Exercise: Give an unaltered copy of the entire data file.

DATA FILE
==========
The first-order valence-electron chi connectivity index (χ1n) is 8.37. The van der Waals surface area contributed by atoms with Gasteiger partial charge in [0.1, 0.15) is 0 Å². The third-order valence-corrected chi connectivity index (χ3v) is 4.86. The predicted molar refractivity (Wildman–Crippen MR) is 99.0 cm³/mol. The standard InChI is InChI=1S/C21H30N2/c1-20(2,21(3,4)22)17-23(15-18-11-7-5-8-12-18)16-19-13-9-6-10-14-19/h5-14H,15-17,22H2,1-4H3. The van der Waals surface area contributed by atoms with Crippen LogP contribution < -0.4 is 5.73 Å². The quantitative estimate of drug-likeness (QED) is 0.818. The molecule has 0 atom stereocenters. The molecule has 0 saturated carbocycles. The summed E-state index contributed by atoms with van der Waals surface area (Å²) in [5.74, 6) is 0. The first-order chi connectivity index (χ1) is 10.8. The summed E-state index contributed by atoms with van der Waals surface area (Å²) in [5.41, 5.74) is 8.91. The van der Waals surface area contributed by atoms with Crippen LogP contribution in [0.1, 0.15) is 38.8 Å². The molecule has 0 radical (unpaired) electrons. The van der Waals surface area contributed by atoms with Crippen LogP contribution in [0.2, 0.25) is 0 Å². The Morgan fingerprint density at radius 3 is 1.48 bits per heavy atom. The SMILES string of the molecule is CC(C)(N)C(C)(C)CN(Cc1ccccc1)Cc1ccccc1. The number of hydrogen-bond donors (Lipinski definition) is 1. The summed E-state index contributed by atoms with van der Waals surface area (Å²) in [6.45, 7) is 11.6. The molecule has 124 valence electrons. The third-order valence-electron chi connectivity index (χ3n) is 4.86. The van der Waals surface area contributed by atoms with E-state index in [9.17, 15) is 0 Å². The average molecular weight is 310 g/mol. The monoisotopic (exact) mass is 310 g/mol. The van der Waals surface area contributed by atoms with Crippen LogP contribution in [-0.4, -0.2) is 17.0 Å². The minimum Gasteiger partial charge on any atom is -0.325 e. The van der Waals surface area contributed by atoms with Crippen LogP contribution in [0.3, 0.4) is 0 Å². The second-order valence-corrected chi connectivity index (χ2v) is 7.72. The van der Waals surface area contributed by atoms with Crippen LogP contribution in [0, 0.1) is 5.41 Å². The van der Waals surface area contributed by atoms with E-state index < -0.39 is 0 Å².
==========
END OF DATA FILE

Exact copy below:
The first-order valence-electron chi connectivity index (χ1n) is 8.37. The van der Waals surface area contributed by atoms with Gasteiger partial charge in [0.1, 0.15) is 0 Å². The third-order valence-corrected chi connectivity index (χ3v) is 4.86. The predicted molar refractivity (Wildman–Crippen MR) is 99.0 cm³/mol. The standard InChI is InChI=1S/C21H30N2/c1-20(2,21(3,4)22)17-23(15-18-11-7-5-8-12-18)16-19-13-9-6-10-14-19/h5-14H,15-17,22H2,1-4H3. The van der Waals surface area contributed by atoms with Crippen LogP contribution < -0.4 is 5.73 Å². The quantitative estimate of drug-likeness (QED) is 0.818. The molecule has 0 atom stereocenters. The molecule has 0 saturated carbocycles. The summed E-state index contributed by atoms with van der Waals surface area (Å²) in [5.74, 6) is 0. The first-order chi connectivity index (χ1) is 10.8. The summed E-state index contributed by atoms with van der Waals surface area (Å²) in [5.41, 5.74) is 8.91. The van der Waals surface area contributed by atoms with Crippen LogP contribution in [0.1, 0.15) is 38.8 Å². The molecule has 0 radical (unpaired) electrons. The van der Waals surface area contributed by atoms with Crippen LogP contribution in [0.2, 0.25) is 0 Å². The Morgan fingerprint density at radius 3 is 1.48 bits per heavy atom. The SMILES string of the molecule is CC(C)(N)C(C)(C)CN(Cc1ccccc1)Cc1ccccc1. The number of hydrogen-bond donors (Lipinski definition) is 1. The summed E-state index contributed by atoms with van der Waals surface area (Å²) in [6.45, 7) is 11.6. The molecule has 124 valence electrons. The third-order valence-electron chi connectivity index (χ3n) is 4.86. The van der Waals surface area contributed by atoms with E-state index in [9.17, 15) is 0 Å². The average molecular weight is 310 g/mol. The monoisotopic (exact) mass is 310 g/mol. The van der Waals surface area contributed by atoms with Crippen LogP contribution in [-0.4, -0.2) is 17.0 Å². The minimum Gasteiger partial charge on any atom is -0.325 e. The van der Waals surface area contributed by atoms with Crippen LogP contribution in [0.3, 0.4) is 0 Å². The second-order valence-corrected chi connectivity index (χ2v) is 7.72. The van der Waals surface area contributed by atoms with Crippen LogP contribution in [0, 0.1) is 5.41 Å². The van der Waals surface area contributed by atoms with E-state index < -0.39 is 0 Å².